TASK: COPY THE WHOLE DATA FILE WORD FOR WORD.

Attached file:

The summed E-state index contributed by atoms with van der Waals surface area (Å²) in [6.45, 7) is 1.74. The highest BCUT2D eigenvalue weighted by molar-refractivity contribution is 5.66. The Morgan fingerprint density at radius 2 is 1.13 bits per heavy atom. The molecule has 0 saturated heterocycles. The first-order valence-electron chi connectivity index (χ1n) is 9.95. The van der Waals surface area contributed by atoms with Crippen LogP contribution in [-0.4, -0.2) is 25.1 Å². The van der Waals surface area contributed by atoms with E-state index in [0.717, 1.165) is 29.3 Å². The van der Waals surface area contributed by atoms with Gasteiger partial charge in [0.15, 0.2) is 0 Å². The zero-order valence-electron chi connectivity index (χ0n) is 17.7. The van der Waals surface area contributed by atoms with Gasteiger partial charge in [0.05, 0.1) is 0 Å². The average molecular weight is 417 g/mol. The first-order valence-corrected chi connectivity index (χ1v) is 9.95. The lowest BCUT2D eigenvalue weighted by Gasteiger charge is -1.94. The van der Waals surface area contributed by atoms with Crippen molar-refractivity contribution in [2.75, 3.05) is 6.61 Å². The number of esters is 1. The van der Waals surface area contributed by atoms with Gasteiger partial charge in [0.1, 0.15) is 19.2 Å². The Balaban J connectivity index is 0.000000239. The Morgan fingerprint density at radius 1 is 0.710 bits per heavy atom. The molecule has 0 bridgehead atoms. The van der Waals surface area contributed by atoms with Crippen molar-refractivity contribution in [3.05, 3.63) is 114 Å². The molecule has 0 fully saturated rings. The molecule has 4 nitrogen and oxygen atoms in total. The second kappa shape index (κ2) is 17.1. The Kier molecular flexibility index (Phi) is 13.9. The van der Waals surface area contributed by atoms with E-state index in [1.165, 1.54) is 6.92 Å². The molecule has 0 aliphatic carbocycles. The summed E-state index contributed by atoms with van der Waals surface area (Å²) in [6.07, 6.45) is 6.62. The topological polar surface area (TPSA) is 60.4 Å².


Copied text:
The summed E-state index contributed by atoms with van der Waals surface area (Å²) in [6.45, 7) is 1.74. The highest BCUT2D eigenvalue weighted by molar-refractivity contribution is 5.66. The Morgan fingerprint density at radius 2 is 1.13 bits per heavy atom. The molecule has 0 saturated heterocycles. The first-order valence-electron chi connectivity index (χ1n) is 9.95. The van der Waals surface area contributed by atoms with Crippen LogP contribution in [-0.4, -0.2) is 25.1 Å². The van der Waals surface area contributed by atoms with E-state index in [0.717, 1.165) is 29.3 Å². The van der Waals surface area contributed by atoms with Gasteiger partial charge in [0.15, 0.2) is 0 Å². The zero-order valence-electron chi connectivity index (χ0n) is 17.7. The van der Waals surface area contributed by atoms with Gasteiger partial charge in [0.05, 0.1) is 0 Å². The average molecular weight is 417 g/mol. The first-order valence-corrected chi connectivity index (χ1v) is 9.95. The lowest BCUT2D eigenvalue weighted by Gasteiger charge is -1.94. The van der Waals surface area contributed by atoms with Crippen molar-refractivity contribution in [2.75, 3.05) is 6.61 Å². The number of esters is 1. The van der Waals surface area contributed by atoms with Gasteiger partial charge in [0.1, 0.15) is 19.2 Å². The Balaban J connectivity index is 0.000000239. The Morgan fingerprint density at radius 1 is 0.710 bits per heavy atom. The molecule has 0 bridgehead atoms. The van der Waals surface area contributed by atoms with Crippen molar-refractivity contribution in [3.05, 3.63) is 114 Å². The molecule has 0 fully saturated rings. The molecule has 4 nitrogen and oxygen atoms in total. The second kappa shape index (κ2) is 17.1. The Kier molecular flexibility index (Phi) is 13.9. The van der Waals surface area contributed by atoms with E-state index in [1.165, 1.54) is 6.92 Å². The molecule has 0 aliphatic carbocycles. The summed E-state index contributed by atoms with van der Waals surface area (Å²) in [6.07, 6.45) is 6.62. The topological polar surface area (TPSA) is 60.4 Å².